Longworth chuck for finishing the bottom of bowls

I have an old Powermatic 90 lathe that’s as old as I am (pretty old) and I like to turn bowls. For those that don’t know, a common way to hold a bowl is with a 4 jaw chuck, and we use it to grab a tenon on the bottom of the bowl. After finish turning the outside and inside of the bowl, that tenon must be removed.

I’ve always struggled with how to hold the bowl with the open side towards the headstock so I can turn off the bottom. Enter the Longworth chuck. Not my design, it’s been around for a long time, and there are a lot of free videos and plans on how to make them. It has two round plates with arcs cut into them. The front and rear plates are opposites, so when you rotate one the intersection of the arcs increases or decreases in radius. A bolt through both plates and some rubber stoppers move in and out to allow you to hold the bowl. This one is 16" in diameter and can hold a bowl from about 14.5" to roughly 4.5".

I found free plans and redrew them in FreeCad then followed a pretty typical workflow that I use. Export as dxf, import into Inkscape for some touch up, then save that as svg for use in Estlcam. I’m going to try to link a video I took. In the video you can see a cut after I mount the bowl. During the pause I tightened the 8 wing nuts on the back of the chuck before spinning the lathe. Also, you can see my lowrider 2 table in the background of the video. :slight_smile:

video link: https://photos.app.goo.gl/knb5J3kJTgEwH4uEA


So cool.

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Thanks Doug, I’m very happy with the result.

@davem ,

That looks fantastic! What RPM do you use when turning that large radius? What are the “gripping” spools made of?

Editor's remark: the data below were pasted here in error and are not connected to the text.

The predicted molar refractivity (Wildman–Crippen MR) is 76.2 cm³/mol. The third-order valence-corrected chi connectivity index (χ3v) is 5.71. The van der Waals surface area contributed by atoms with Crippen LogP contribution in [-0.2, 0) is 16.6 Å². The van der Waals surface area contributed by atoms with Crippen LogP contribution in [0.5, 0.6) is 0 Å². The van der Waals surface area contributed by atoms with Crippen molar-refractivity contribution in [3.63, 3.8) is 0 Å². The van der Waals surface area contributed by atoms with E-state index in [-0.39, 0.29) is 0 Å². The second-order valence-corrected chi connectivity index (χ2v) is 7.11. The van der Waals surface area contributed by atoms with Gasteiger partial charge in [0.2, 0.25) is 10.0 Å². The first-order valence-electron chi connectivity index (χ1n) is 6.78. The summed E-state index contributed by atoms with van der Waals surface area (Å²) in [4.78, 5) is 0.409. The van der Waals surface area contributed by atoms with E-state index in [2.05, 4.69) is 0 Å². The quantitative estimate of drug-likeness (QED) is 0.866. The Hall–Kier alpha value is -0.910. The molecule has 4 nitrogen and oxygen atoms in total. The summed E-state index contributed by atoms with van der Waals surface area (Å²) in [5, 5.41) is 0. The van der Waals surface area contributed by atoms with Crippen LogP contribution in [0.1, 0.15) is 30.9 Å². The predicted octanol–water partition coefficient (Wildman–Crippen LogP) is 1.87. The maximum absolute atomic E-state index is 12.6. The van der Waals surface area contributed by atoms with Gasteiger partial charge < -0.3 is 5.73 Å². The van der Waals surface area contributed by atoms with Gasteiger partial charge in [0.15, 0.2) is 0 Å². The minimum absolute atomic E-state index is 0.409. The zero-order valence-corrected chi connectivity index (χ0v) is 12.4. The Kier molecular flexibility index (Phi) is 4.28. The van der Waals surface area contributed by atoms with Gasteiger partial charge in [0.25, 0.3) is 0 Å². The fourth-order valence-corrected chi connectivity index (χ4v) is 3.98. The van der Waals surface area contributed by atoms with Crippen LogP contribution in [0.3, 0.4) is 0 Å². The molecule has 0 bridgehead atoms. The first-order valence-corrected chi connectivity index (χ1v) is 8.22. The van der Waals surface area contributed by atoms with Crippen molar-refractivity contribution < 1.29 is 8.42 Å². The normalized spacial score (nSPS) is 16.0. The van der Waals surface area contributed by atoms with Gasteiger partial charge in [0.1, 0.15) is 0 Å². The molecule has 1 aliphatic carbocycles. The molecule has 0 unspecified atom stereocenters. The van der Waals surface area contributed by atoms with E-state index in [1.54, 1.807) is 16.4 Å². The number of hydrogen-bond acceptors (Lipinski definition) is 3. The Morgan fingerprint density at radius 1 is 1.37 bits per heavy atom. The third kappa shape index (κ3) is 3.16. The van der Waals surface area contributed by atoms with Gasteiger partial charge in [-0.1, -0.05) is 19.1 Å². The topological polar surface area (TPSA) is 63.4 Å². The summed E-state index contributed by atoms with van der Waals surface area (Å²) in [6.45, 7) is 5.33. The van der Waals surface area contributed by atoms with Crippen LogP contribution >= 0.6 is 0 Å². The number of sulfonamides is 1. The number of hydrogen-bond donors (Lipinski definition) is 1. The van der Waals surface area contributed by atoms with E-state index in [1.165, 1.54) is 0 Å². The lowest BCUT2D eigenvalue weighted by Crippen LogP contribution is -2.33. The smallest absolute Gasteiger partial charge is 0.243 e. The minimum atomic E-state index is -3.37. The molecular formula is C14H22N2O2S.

How did you get the balance so you feel comfortable spinning that up?


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Hi @mbamberg ,

To be honest my lathe doesn’t have a tach so I don’t know how fast it turns, I’ve always just gone by what feels right. Well I didn’t know until tonight… you got my curiosity piqued so I skipped some other chores and went down and learned something.

I had a cheap mag pickup tach squirreled away so I stuck a rare earth magnet on the spindle and mapped it. The lathe has a reeves drive for variable speed. The speeds on it are for a factory motor pulley, but the guy I bought it from put a smaller pulley on it to slow it down for bowls.

I put a piece of blue tape around the rim and mapped the speeds with the tach. At the “STOP” mark, it spins at 275 rpm and that’s the speed I used in the video I uploaded before. I haven’t actually used this chuck yet but I don’t think I’d go much faster than that. Maybe 500 or so at the top end. The outer rim at 16" gets moving pretty fast. At 275 rpm the edge is moving at 13 mph. :slight_smile:

The grippers are just #4 rubber stoppers in which I drilled 1/4" through holes for the 1/4" bolts. When you tighten the wing nuts on the back it sort of squishes them against the bowl edge to improve the grip.

I was really happy that the thing is very balanced. MDF seems to be of very consistent density and is very flat. With the precision cuts made on the cnc it seems perfectly balanced. I have a foot pedal that lifts the motor so the belt slips. I step on it, start the lathe, then ease it up so the belt engages like a soft start. I eased into it at first to make sure it was running true and am happy that it does run very true.


Very cool. I like how the rubber stoppers add to the grip. Awesome job!

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